Claims of Covid Vaccine Injuries and Deaths Revive Protest Movement

Claims of Covid Vaccine Injuries and Deaths Revive Protest Movement
Claims of Covid Vaccine Injuries and Deaths Revive Protest Movement

On Monday, Fox News host Dan Bongino opened his daily podcast on what seemed like old news: Covid-19 vaccines. He brought them up after initially complaining that other conservatives “got bogged down in the story” about classified documents confiscated from President Biden’s Delaware home and former Washington, DC office, ” because the left are absolute experts at deception,” he said.

Instead, Bongino wanted to focus on what he sees as growing distrust among those who had received vaccines and boosters. “I sense a tremendous cultural shift here, folks,” he said, arguing that even Democrats had concerns. The centerpiece of the segment was a clip from the podcast by dilbert Creator Scott Adams, in which the cartoonist expressed regret over his decision to get vaccinated. “I will tell you that anti-vaccination appears to be right,” he said.

Elon Musk had responded to Adams’ statement on Twitter on Friday, noting that he felt “dying” for days after his own second booster shot, adding, “Hopefully no permanent damage, but I don’t know.” He also claimed that a cousin of his had to be hospitalized because of a heart infection because of the vaccine. Bongino – who is also vaccinated but has been permanently suspended from YouTube for trying to dodge a suspension he received over misinformation from Covid – said on his Monday show he hopes comments like Adams’ will resonate with people in the future would make them “more skeptical of the government”.

“There are a lot of people living in fear right now,” he concluded. “Again you know I’m one of them. I don’t want to harp on about it, but I’d be lying to you if I said I don’t spend two to three hours of my day thinking about how much damage my heart might have done.”

While the anti-vaccine movement supposedly welcomes pro-scientific types like Musk and Adams into its camp, it’s also reinvesting in the notion that the drugs cause long-term harm, including death. In early 2022, after fighting over vaccination regulations had died down somewhat, conspiracy theorists falsely claimed that celebrities like Betty White and Bob Saget had died from the drugs. The end of the year brought the premiere of Died suddenlya fake but popular “documentary” that “revives several debunked claims and repackages them to claim that Covid-19 vaccines are part of a depopulation plan by global elites intent on establishing a global regime,” according to PolitiFact.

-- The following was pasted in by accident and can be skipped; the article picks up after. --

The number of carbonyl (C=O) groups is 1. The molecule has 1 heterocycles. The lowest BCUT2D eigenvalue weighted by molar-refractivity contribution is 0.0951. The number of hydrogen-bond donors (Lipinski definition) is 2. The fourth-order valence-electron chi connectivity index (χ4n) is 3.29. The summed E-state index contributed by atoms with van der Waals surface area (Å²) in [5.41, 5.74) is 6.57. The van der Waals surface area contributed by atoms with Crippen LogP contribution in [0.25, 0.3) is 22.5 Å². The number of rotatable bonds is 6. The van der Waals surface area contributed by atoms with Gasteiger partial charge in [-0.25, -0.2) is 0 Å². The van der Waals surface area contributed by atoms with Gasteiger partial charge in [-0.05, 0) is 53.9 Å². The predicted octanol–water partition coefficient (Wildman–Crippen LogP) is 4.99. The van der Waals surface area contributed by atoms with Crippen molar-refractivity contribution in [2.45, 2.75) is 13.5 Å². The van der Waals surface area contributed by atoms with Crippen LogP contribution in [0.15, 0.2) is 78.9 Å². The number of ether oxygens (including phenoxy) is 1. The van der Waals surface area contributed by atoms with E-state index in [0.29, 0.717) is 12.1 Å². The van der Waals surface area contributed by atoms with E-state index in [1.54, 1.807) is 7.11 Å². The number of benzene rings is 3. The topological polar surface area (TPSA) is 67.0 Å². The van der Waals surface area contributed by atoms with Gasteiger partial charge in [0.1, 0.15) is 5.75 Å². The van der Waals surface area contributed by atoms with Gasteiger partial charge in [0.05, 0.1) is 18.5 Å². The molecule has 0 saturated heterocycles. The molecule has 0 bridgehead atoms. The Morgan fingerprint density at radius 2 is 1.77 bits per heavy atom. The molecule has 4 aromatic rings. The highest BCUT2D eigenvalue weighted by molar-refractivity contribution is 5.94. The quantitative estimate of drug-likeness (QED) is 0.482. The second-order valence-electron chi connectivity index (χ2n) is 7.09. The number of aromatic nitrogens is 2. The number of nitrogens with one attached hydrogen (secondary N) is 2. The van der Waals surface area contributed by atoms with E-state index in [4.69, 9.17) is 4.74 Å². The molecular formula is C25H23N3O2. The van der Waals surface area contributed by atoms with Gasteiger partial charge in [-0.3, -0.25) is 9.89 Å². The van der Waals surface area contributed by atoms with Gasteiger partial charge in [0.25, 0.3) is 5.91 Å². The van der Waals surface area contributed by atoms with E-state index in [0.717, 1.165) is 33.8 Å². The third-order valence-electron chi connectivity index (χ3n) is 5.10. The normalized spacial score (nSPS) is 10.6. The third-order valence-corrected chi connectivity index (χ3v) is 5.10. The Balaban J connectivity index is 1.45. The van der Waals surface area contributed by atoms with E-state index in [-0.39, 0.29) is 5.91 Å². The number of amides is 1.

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No sooner had 2023 begun than Buffalo Bills’ Damar Hamlin collapsed from cardiac arrest during an NFL game against the Cincinnati Bengals — a terrifying moment witnessed by millions and quickly used by anti-vaccination conspiracy opponents to misleadingly claim that the availability of shots coincided with a trend in medical emergencies among young athletes. Then came the unexpected death of Lynette “Diamond” Hardaway, member of MAGA World sister duo Diamond and Silk. On Saturday, Rochelle “Silk” Richardson appeared at the Hardaway memorial to make a link between the vaccine and her sister’s death, although it’s unclear if either had gotten the shot.

“In the wild, when they want to depopulate and sterilize a large group of animals, they typically inject one animal, and that one animal then infects the rest of the animals,” Silk said at the event. “So technically and scientifically, it doesn’t matter if you’re vaccinated or not.” She also alluded to the narrative put forward by Died suddenly – that a conspiracy is under way to kill a large part of the population. “A lot of people call it a conspiracy theory. I call it murder,” she said. Her comments, heavily laden with the new anti-vax dog-whistle word “suddenly,” prompted MP Marjorie Taylor Greene to call for an investigation into vaccines as potentially life-threatening. (The Centers for Disease Control and Prevention states that “Covid-19 vaccines are safe and effective, and serious post-vaccination reactions are rare” and that “the benefits of Covid-19 vaccination continue to outweigh any potential risks.”)


Alongside these episodes, social media has seen a recent resurgence of videos purporting to show vaccine recipients suffering from tremors or seizures. Similar content dates back to 2021 and went particularly viral in May 2022, when Twitter user Angelia Desselle posted footage of her shaking feet with the caption, “Thank you Pfizer.” (Convulsions are not a proven side effect of the vaccines; these claims have been widely ridiculed and parodied.)